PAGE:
3. Some church fathers and Philo said that the departed souls of the Nephilim were what we call “demons” today.  Maybe.  That might not be provable, but it does remove certain problems.

I am closely following Heiser’s analysis on issues like the Rephaim.

4.  Rephaim: Heiser–”When the term is translated, it is rendered “giants” (1 Chr 20:4 ESV), “shades” (i.e., spirits of the dead; Isa 26:14 ESV), or simply “the dead” (Job 26:5 ESV)”.  Specifically, they are the spirits of dead warrior-kings in the underworld. They are also giants whom the Ammonites called Zamzummim (Deut 2:19–20 ESV).

4a. Og was a Rephaim (Josh. 13:12).

5.  Demons aren’t the same as fallen angels, rephaim, or nephilim.  

  1. They aren’t the celestial ones of 2 Peter 2 and Jude.  Angels are very cautious in the celestial ones’ presence.
  2. With Heiser, I highly recommend questions 72-75 of Doug Van Dorn’s primer on the supernatural.
  3. At this point we see several levels of differentiation:
  4. The corrupt sons of God put over the nations are called shedim, a term of geographical guardianship (van Dorn).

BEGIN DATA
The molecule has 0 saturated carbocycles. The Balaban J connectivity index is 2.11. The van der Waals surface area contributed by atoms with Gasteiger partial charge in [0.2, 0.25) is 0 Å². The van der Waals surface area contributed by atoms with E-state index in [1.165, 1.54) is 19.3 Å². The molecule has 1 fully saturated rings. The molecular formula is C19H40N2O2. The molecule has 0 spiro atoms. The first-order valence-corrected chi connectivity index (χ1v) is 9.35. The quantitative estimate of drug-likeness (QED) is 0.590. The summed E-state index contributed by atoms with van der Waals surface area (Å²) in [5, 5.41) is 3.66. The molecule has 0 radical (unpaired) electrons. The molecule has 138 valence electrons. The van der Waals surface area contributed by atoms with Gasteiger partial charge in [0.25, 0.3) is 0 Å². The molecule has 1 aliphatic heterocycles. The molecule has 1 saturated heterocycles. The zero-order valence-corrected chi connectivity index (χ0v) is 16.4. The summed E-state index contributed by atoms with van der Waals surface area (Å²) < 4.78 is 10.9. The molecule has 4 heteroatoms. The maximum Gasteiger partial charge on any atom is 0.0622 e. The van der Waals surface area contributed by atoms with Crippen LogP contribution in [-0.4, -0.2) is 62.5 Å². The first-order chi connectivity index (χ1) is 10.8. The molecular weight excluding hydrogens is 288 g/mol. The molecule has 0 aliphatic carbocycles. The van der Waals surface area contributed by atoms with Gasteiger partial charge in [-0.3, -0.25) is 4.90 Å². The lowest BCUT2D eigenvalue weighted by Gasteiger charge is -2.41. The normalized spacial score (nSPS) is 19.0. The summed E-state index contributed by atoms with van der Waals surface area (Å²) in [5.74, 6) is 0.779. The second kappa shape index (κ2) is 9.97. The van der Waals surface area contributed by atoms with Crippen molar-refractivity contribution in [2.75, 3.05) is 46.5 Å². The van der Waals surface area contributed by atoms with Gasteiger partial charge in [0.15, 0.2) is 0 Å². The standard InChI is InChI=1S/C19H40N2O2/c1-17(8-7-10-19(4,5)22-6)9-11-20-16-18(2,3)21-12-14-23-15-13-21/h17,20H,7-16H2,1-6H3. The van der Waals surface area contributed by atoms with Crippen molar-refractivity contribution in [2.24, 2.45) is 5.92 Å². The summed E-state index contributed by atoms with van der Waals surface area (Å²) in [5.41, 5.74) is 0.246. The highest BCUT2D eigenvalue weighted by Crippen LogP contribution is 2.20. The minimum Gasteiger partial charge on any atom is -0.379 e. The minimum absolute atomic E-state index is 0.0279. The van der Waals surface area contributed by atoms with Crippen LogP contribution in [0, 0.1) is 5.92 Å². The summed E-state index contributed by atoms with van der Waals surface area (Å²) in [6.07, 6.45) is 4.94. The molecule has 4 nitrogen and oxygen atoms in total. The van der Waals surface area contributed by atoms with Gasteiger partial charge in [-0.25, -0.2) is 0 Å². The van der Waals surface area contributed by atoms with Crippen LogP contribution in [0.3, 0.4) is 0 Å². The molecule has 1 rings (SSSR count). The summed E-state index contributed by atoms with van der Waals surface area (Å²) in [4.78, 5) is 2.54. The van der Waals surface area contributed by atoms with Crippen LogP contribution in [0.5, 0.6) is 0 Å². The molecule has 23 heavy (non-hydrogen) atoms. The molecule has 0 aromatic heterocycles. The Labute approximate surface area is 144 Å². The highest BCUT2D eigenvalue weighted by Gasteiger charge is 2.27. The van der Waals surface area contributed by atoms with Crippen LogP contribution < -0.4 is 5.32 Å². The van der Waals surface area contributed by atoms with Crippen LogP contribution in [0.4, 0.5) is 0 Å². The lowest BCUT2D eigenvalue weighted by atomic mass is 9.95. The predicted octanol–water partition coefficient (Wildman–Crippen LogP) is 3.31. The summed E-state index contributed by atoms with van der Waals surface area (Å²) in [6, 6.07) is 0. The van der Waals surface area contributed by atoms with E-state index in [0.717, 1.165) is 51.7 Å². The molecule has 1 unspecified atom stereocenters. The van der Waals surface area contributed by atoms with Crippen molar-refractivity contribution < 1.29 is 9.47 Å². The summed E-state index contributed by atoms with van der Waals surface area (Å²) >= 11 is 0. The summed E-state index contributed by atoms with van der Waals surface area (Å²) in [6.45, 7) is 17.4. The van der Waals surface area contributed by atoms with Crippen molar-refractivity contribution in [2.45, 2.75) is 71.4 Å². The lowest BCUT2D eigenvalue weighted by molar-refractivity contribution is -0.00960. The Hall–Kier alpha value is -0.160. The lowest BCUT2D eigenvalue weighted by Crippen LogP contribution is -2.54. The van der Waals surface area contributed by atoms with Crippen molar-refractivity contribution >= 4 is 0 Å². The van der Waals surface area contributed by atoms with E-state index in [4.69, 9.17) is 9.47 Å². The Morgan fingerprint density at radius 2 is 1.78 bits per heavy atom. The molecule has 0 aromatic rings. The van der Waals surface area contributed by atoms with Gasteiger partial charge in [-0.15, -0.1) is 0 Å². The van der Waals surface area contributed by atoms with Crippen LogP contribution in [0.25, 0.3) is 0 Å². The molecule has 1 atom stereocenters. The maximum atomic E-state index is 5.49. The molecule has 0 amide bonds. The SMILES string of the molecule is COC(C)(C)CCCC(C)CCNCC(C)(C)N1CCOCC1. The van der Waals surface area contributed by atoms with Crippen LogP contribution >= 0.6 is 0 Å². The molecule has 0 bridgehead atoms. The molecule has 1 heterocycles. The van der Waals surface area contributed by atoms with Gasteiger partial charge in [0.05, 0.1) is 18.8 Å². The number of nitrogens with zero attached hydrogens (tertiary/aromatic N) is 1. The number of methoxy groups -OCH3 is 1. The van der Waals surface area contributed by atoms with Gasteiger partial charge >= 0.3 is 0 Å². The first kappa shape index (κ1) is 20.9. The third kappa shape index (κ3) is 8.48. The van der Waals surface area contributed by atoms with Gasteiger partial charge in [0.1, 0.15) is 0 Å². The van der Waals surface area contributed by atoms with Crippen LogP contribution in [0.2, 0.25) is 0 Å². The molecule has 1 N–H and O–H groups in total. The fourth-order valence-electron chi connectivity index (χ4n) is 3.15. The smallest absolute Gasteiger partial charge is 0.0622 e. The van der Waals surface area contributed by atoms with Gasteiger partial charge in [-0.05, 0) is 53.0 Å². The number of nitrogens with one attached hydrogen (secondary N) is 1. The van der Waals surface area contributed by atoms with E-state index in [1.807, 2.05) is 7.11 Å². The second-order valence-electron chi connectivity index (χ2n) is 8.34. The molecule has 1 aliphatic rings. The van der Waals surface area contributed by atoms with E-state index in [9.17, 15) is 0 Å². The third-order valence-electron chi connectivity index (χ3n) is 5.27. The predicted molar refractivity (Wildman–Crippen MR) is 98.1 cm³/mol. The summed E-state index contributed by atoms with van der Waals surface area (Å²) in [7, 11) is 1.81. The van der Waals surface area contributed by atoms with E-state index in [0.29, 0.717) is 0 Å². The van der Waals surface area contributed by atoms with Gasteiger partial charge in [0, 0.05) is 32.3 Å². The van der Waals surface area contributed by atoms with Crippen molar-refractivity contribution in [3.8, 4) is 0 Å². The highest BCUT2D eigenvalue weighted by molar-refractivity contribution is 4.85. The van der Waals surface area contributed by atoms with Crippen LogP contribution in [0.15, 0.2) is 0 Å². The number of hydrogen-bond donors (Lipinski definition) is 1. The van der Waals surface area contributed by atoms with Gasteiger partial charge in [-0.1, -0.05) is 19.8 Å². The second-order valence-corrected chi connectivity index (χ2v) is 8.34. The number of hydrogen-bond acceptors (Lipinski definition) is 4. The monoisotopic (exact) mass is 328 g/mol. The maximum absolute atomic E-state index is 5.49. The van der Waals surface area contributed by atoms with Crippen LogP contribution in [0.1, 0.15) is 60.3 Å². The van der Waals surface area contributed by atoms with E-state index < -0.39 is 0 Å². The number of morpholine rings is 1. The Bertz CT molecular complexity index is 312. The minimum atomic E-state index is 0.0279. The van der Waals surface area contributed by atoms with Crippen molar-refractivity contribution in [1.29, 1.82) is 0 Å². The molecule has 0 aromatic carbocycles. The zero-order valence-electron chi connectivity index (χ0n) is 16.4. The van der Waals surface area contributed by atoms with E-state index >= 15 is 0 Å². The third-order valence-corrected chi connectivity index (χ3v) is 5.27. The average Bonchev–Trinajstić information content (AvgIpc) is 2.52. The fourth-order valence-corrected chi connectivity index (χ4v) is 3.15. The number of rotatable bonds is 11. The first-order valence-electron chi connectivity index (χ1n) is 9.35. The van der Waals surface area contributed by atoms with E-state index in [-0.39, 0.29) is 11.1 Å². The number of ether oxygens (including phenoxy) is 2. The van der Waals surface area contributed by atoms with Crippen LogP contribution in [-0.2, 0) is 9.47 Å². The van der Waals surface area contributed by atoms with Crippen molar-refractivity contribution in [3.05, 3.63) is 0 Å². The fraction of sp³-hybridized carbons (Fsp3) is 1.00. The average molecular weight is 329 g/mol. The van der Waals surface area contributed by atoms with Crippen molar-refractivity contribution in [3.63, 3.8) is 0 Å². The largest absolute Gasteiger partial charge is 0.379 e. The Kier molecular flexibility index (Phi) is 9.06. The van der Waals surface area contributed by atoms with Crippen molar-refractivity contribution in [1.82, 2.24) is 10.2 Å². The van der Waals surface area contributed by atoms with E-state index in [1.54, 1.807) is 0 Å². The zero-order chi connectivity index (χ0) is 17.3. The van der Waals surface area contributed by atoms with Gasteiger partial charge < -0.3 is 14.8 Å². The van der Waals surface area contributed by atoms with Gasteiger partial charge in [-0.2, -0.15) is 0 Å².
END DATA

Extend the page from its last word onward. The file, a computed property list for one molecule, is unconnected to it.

5. The fallen angels, or Watchers, are imprisoned in Tartarus until the Final Judgment (2 Peter 2 and Jude).
  6. Whatever demons are, they aren’t those above.
  7. A demon, at least in the Gospel exorcism passages, is an unclean spirit.
  8. If Jewish intertestamental literature is to be trusted, demons are the departed spirits of dead Nephilim.  Granted, this isn’t inspired literature, but it was the worldview/social imaginary of those who lived in the apostles’ time.  Jude quoted 1 Enoch, and while 1 Enoch isn’t inspired, Jude acted like it had a lot of truth.